ABBOTTABAD, Pakistan — The Pakistani who owned the compound that was Osama bin Laden's final hideaway meticulously bought up adjoining plots of land over two years and once cryptically told a seller that the property he bought for "an uncle" had become very valuable.
The new information that emerged Wednesday provided a new glimpse of one of two key figures who sheltered bin Laden in his last years and whose identities remain one of the biggest mysteries surrounding the al-Qaida chief.
At the same time, Pakistan stepped up its attempt to convince the world that it didn't know where bin Laden was located. They maintain that the al-Qaida leader's ability to hide in Abbottabad, an army town just two hours drive from the capital, was the result of government oversight, not double dealing.
Pakistani Prime Minister Yousuf Raza Gilani said Wednesday that anyone who claimed his country hid bin Laden was "color blind."
During a visit to Paris, Gilani said that Pakistan shared intelligence with numerous countries in the fight against terrorism and had "excellent cooperation" with the United States. He said that "if we have failed, it means everybody failed," and an investigation would be ordered.
Many countries have expressed disbelief that bin Laden could have holed up under the Pakistani army's nose, and some U.S. Congressmen have said the U.S. should consider cutting billions of dollars in aid to the country if it turns out Pakistan knew where he was located. U.S. officials have long criticized Pakistan, a key but difficult ally, for failing to target Islamist militants on its territory.
Property records obtained by The Associated Press on Wednesday show that a man named Mohammed Arshad bought the land in Abbottabad where bin Laden's compound was built. He bought the adjoining plots in four stages between 2004 and 2005 and paid $48,000.
Qazi Mahfooz Ul Haq, a doctor, told the AP that he sold a plot of land to Arshad in 2005. He said the buyer was a sturdily built man who had a tuft of hair under his lower lip. He spoke with an accent that sounded like it was from Waziristan, a tribal region close to Afghanistan that is home to many al-Qaida operatives.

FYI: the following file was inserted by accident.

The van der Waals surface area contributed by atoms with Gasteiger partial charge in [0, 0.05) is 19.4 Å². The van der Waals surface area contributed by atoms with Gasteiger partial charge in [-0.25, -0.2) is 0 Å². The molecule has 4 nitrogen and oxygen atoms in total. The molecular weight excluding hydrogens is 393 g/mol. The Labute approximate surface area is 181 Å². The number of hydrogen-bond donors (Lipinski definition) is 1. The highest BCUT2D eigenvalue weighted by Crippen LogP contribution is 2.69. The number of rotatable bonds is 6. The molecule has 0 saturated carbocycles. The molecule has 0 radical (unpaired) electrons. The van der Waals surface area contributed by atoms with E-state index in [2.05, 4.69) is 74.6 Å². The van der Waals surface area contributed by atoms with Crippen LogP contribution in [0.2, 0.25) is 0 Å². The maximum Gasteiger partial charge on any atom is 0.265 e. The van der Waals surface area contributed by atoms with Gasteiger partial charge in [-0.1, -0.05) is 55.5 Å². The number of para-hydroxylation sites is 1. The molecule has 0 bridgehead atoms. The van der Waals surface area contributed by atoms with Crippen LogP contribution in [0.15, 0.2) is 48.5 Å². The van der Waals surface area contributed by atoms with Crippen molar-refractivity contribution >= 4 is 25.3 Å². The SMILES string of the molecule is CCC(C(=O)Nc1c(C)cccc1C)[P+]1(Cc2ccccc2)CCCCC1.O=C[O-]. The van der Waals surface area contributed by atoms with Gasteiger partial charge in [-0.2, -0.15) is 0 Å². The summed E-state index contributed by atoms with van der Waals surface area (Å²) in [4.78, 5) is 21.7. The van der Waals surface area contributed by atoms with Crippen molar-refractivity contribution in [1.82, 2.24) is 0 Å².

"He was a very simple, modest, humble type of man" who was "very interested" in buying the land for "an uncle," the doctor said.
The doctor saw Arshad a few times after he sold him the land, he said. On one of those occasions, Arshad cryptically said, "your land is now very costly" — meaning valuable.
Arshad bought two other plots used for the compound in a less transparent transaction in November 2004, according to a review of the property records.
Raja Imtiaz Ahmed, who previously owned the two plots, said he sold them to a middleman who may have then passed them on to Arshad. He could not recall the middleman's name and was looking for records that would reveal it.
Neighbors of the bin Laden compound said one of the two Pakistani men living in the house who periodically ventured outside went by the name Arshad Khan, and roughly matched the physical description of Mohammed Arshad.
The two names apparently refer to the same man and both names may be fake. But one thing is clear — bin Laden relied on a small, trusted inner circle as lifelines to the outside who provided for his daily needs such as food and medicine and kept his location secret. And it appears they did not betray him.
Arshad is also suspected as the courier who unwittingly led the Americans to bin Laden after years of painstaking tracking.